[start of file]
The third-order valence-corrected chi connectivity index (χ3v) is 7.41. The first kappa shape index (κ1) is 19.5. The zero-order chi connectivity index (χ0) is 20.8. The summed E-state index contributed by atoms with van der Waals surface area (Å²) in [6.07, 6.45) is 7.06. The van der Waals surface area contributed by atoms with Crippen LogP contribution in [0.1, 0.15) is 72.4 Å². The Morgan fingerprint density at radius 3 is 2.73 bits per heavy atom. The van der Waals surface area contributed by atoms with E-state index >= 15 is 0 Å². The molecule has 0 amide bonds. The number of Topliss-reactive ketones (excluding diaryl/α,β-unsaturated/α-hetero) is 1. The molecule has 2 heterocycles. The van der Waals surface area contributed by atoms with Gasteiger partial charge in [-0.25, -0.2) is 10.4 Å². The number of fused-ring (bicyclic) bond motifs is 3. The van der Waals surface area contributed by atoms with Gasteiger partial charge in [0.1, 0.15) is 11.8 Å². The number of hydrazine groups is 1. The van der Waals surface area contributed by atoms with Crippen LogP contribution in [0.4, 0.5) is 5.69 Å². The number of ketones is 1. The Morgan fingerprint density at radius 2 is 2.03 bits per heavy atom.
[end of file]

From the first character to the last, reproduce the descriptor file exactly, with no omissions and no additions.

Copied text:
The third-order valence-corrected chi connectivity index (χ3v) is 7.41. The first kappa shape index (κ1) is 19.5. The zero-order chi connectivity index (χ0) is 20.8. The summed E-state index contributed by atoms with van der Waals surface area (Å²) in [6.07, 6.45) is 7.06. The van der Waals surface area contributed by atoms with Crippen LogP contribution in [0.1, 0.15) is 72.4 Å². The Morgan fingerprint density at radius 3 is 2.73 bits per heavy atom. The van der Waals surface area contributed by atoms with E-state index >= 15 is 0 Å². The molecule has 0 amide bonds. The number of Topliss-reactive ketones (excluding diaryl/α,β-unsaturated/α-hetero) is 1. The molecule has 2 heterocycles. The van der Waals surface area contributed by atoms with Gasteiger partial charge in [-0.25, -0.2) is 10.4 Å². The number of fused-ring (bicyclic) bond motifs is 3. The van der Waals surface area contributed by atoms with Gasteiger partial charge in [0.1, 0.15) is 11.8 Å². The number of hydrazine groups is 1. The van der Waals surface area contributed by atoms with Crippen LogP contribution in [0.4, 0.5) is 5.69 Å². The number of ketones is 1. The Morgan fingerprint density at radius 2 is 2.03 bits per heavy atom.